Sociological Institute of the Czech Academy of Sciences and Department of Sociology of the Institute of Sociological Studies FSS CU invite you to the spring cycle of Thursday sociological seminars.
Empirical data suggests that religious attitudes and values are thriving outside of organized and institutional forms of religion in Western societies. A striking example is the case of the former Czech Prime Minister Babiš, who recently attracted attention by publicly assuming his confidence in astrology and his respect for Mother Earth amidst the uncertainty stirred by the Covid-19 pandemic. Another compelling case is that of the widespread use of mindfulness and visualization techniques to achieve personal goals, such as healing, prosperity, intimate relationships, and the like, based on popular understandings of quantum physics as a means of inflecting reality. The emergence of these diverse elusive religious forms evolving outside any clearly identifiable institutions defies the conceptual frames of the current social scientific study of religion. The dominant sociological approach proposed by the secularization paradigm based on the discrimination between the “religious” and the “secular” proves thus to be problematic. Indeed, in this perspective, the religious is conceived as pertaining to religious institutions and as separated from other spheres of social life. This theoretical model, which also feeds into common-sense thinking, overlooks the possible religious valence of social practices usually regarded as being dissociated from religion.
Presenting the outline of our Primus project “Uncertain futures. Exploring Religious Experience in the Age of Neoliberalism and the Anthropocene”, we will reflect upon these issues in a twofold manner. On the one hand, we will discuss the limits of the secularization paradigm. On the other hand, we will explore the hypothesis that theological categories and representations related to transcendence are not necessarily limited to religious phenomena “proper”. In order to illustrate our point, we will focus on two empirical cases: (1) personal development in managerial settings in Slovakia, (2) neo-nationalist practices and discourses in Hungary related to official as well as informal celebrations of the national past. These seemingly disconnected phenomena are, in our view, influenced by ultimately soteriological and eschatological ideas, suggesting that these are not mere secular practices, but may perhaps be salient analyzers of the place of religion in the modern world.
Zuzana Bártová is a researcher at the Faculty of Social Sciences at Charles University and an assistant professor at University of South Bohemia in České Budějovice. She completed her PhD in Religious Studies at the University of Strasbourg in France in 2019. Her research is focused on Buddhism as a lifestyle in consumer culture. Since her doctoral studies, she has also worked on the relationship between religion and personal development at work.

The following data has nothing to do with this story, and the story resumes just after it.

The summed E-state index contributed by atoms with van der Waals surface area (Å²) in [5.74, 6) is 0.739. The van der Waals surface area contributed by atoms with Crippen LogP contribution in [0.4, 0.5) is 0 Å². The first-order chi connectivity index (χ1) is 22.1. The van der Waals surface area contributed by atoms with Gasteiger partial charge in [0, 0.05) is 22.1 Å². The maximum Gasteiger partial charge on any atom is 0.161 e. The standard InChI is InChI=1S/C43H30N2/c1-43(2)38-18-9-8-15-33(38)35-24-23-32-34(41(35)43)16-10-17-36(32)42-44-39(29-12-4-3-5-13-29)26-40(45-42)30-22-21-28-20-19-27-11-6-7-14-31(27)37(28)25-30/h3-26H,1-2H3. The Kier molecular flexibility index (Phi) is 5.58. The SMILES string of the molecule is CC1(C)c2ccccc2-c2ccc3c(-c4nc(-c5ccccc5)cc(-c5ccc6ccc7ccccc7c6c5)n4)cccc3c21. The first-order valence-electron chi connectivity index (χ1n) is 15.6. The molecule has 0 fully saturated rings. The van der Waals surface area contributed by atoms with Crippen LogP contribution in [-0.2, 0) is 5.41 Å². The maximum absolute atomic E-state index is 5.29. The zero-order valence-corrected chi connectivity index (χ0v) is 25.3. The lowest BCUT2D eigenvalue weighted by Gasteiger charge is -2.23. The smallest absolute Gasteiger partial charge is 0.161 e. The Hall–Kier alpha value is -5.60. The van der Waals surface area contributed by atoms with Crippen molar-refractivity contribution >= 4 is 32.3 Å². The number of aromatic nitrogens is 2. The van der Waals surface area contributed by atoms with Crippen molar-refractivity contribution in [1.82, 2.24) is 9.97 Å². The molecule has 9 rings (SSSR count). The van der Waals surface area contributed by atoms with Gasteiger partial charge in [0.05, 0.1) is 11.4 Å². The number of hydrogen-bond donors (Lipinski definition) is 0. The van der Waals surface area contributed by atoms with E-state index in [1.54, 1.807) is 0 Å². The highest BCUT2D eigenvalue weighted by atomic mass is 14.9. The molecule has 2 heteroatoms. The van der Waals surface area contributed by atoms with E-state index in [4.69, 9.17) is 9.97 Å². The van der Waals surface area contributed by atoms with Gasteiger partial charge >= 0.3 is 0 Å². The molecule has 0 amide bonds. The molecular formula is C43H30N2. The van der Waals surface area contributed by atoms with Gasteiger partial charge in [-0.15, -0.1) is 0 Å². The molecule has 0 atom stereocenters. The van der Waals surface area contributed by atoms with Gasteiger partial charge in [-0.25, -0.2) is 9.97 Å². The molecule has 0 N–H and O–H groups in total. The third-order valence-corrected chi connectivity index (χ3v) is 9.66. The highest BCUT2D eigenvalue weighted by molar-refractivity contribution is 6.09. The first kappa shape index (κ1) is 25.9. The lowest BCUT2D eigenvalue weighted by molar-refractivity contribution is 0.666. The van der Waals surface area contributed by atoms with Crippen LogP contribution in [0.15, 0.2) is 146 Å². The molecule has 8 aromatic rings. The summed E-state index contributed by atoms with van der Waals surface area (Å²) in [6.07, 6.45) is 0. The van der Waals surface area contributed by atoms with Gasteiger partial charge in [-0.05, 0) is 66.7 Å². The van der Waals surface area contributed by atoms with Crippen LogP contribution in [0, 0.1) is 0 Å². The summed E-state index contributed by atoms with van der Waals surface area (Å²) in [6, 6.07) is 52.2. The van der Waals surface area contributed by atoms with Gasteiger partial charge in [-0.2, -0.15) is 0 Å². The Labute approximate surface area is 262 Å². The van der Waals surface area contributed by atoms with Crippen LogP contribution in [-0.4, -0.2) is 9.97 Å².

Agata Ładykowska is the PI of the Primus project “Uncertain futures. Exploring Religious Experience in the Age of Neoliberalism and the Anthropocene” at the Institute of Sociological Studies at Charles University. She holds a PhD degree in social anthropology from Max-Planck Institute for Social Anthropology in Germany. She is interested in anthropology of religion and atheism, historical anthropology, anthropological theory, political anthropology, economic anthropology, anthropology of postsocialism/social change, and post-humanist and relational social sciences, and has been working on multiple international projects addressing religious change.
Viola Teisenhoffer holds a PhD degree in anthropology from Université Paris Nanterre. She is currently a research fellow at the Institute of Sociological Studies at Charles University. She also teaches anthropology of religion and fieldwork techniques at the Cultural Anthropology MA program of Eötvös Loránd University (ELTE) in Budapest. Her research interests include ceremonial devices, ritual experiences, and identity constructions in Neopaganism and in contemporary spiritualities in general.
The seminar is freely accessible for those attending f2f, if you intend to attend online, please fill in your email HERE.